A new normal?

Published 1:56 pm Monday, April 6, 2020

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By Charles Qualls

There is a tube of Clinique Line Concealer in my bathroom basket, skin tone #004 medium. I saw it today. Right there along with all the other toiletries I use every morning, it’s still there from years ago. To match, there is still a little plastic jar of eye-makeup remover pads in one of my desk drawers at the office. Let me explain.

At my former church, we were on TV across the city. Out of a population of more than seven million people, we were on a religious network that went into more than a million homes in a seven county area. Don’t get me wrong. We weren’t one of the crooked, smarmy megachurches that run all hours of the day and night on your cable system. We were simply one of many local churches who aired our normal worship services there. Rule No. 1 was that no one could ask for money on the air.

The TV lights in our sanctuary were harsh. They were powerful, and shone down on us from the tall ceiling. At that angle, any imperfections or let’s say signs of aging were magnified. “Charles, I was watching you on TV again this week,” said one childhood friend. “Are you OK? You haven’t been sick or anything, have you?”

The lights. They were cruel. So eventually I did what others wouldn’t readily admit to in churches there. I sat down in a makeup chair at Bloomingdales in the mall. While there, I learned that when a man sits down in one one of those department store chairs at the makeup counter, women will lose all social graces. They will take a slowww walk-by and stare at you like you are an invasive freak. I suppose they might have wondered if I were some TV celebrity, and were just trying to place me. They must have been disappointed.

Over time, putting on the makeup just under my eyes and wearing it around until noon became routine. Sundays only, of course. I would have never thought of doing something like that. As I got ready on Sunday mornings, I would dab on a few spots of it and spread it with a Q-tip. At noon, after church, I would make a beeline for my office and use the makeup remover pads to take it off. Simple. Years and years later, I did this without thought.

None of us seem to like the phrase much, a “new normal.” Use of it violates most things rational within us. No, I am not comparing a global pandemic with putting on eye makeup. Then again I am saying that we have the capacity to adapt to new, unthinkable routines and over time they don’t seem so new anymore.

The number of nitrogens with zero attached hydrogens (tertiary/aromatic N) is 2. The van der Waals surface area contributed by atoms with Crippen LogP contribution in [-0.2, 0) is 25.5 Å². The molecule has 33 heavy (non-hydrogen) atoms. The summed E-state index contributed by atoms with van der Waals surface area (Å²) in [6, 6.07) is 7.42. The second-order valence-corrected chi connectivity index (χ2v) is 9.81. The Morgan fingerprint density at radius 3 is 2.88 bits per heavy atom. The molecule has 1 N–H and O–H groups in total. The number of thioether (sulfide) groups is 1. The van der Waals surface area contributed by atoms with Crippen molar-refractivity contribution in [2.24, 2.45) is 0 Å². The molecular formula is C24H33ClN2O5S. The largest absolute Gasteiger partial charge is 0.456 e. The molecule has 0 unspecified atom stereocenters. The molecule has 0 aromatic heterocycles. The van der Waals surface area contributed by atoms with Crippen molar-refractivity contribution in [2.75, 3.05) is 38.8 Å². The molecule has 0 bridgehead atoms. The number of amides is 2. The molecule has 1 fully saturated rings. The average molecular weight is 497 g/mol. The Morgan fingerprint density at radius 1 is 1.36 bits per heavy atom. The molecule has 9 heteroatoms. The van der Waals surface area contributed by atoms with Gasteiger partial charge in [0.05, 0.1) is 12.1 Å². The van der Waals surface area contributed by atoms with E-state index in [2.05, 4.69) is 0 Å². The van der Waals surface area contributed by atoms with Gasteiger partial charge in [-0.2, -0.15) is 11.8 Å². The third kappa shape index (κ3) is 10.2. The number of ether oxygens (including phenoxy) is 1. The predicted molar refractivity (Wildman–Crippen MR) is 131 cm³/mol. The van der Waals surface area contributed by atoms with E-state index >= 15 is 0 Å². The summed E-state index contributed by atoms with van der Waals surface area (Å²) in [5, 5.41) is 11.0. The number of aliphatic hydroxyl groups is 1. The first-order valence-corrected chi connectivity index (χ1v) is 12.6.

Are we complete victims of this COVID-19 Coronavirus? We sure don’t have to be. Last week, on a “live” video update I did for our congregation, I outlined a few strategies that might be of help in adjusting to this odd, new way of life. Here are a few of them.

• Our congregation, and other churches, will do special online services or devotionals on Sundays. However, this enforced period of physical distancing is, among other things, a forced Sabbath. Explore what it might mean for you to view it that way. If you are “stuck at home,” how can you turn the tables and claim this time for intentional rest, productivity, growth, and other uses that you rarely take time to do?

• Consider how this might be different if we tried just that, “physical” distancing rather than social? Explore how you can take control of this time and reach out to others. In that spirit, you might find someone outside your household to check on. Don’t wait for someone to check on you. Call a friend, text or email a family member for whom you are concerned.

• In fact, I have a buddy back at home who is an in-demand business speaker. He talks about cultivating your own village around you. Become the mayor of your own little personal village. In these odd days of isolation, gather up your village.

• Try something new. Break the boredom of this new isolation at home. Get to that thing you’ve been thinking of doing, or have been putting off. Sign up for an online course. Tour museums online. Learn something. Cook a new recipe.

• Whatever else you do, find something every day that makes you laugh! Search out something online, on TV, in a book, watching a movie or wherever you can find humor.

We just may need a new normal to make it through this thing healthy and together.

THE REV. DR. CHARLES QUALLS is senior pastor at Franklin Baptist Church. Contact him at 562-5135.